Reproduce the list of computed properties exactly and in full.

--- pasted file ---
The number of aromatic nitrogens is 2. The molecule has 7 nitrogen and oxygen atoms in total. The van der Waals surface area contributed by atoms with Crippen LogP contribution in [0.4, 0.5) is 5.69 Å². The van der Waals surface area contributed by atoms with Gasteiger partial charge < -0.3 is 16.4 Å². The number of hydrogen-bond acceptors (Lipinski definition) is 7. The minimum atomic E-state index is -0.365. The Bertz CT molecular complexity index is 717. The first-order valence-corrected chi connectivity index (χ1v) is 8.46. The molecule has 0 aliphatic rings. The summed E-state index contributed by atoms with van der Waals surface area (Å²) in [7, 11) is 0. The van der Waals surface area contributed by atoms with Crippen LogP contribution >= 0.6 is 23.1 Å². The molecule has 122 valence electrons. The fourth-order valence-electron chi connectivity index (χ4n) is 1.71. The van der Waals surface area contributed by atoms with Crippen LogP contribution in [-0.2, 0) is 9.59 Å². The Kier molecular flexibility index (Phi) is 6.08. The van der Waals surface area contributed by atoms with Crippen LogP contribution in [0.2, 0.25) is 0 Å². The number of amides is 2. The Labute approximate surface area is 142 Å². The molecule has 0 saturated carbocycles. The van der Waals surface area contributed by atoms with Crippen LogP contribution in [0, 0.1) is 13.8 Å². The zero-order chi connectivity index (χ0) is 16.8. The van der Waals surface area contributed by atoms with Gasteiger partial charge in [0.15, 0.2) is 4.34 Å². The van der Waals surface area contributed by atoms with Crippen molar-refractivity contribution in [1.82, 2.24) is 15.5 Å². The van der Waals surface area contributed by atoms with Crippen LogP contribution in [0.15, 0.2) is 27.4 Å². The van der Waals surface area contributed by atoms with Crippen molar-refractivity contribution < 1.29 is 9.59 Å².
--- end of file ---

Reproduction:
The number of aromatic nitrogens is 2. The molecule has 7 nitrogen and oxygen atoms in total. The van der Waals surface area contributed by atoms with Crippen LogP contribution in [0.4, 0.5) is 5.69 Å². The van der Waals surface area contributed by atoms with Gasteiger partial charge < -0.3 is 16.4 Å². The number of hydrogen-bond acceptors (Lipinski definition) is 7. The minimum atomic E-state index is -0.365. The Bertz CT molecular complexity index is 717. The first-order valence-corrected chi connectivity index (χ1v) is 8.46. The molecule has 0 aliphatic rings. The summed E-state index contributed by atoms with van der Waals surface area (Å²) in [7, 11) is 0. The van der Waals surface area contributed by atoms with Crippen LogP contribution >= 0.6 is 23.1 Å². The molecule has 122 valence electrons. The fourth-order valence-electron chi connectivity index (χ4n) is 1.71. The van der Waals surface area contributed by atoms with Crippen LogP contribution in [-0.2, 0) is 9.59 Å². The Kier molecular flexibility index (Phi) is 6.08. The van der Waals surface area contributed by atoms with Crippen LogP contribution in [0.2, 0.25) is 0 Å². The number of amides is 2. The Labute approximate surface area is 142 Å². The molecule has 0 saturated carbocycles. The van der Waals surface area contributed by atoms with Crippen LogP contribution in [0, 0.1) is 13.8 Å². The zero-order chi connectivity index (χ0) is 16.8. The van der Waals surface area contributed by atoms with Gasteiger partial charge in [0.15, 0.2) is 4.34 Å². The van der Waals surface area contributed by atoms with Crippen molar-refractivity contribution in [1.82, 2.24) is 15.5 Å². The van der Waals surface area contributed by atoms with Crippen LogP contribution in [0.15, 0.2) is 27.4 Å². The van der Waals surface area contributed by atoms with Crippen molar-refractivity contribution < 1.29 is 9.59 Å².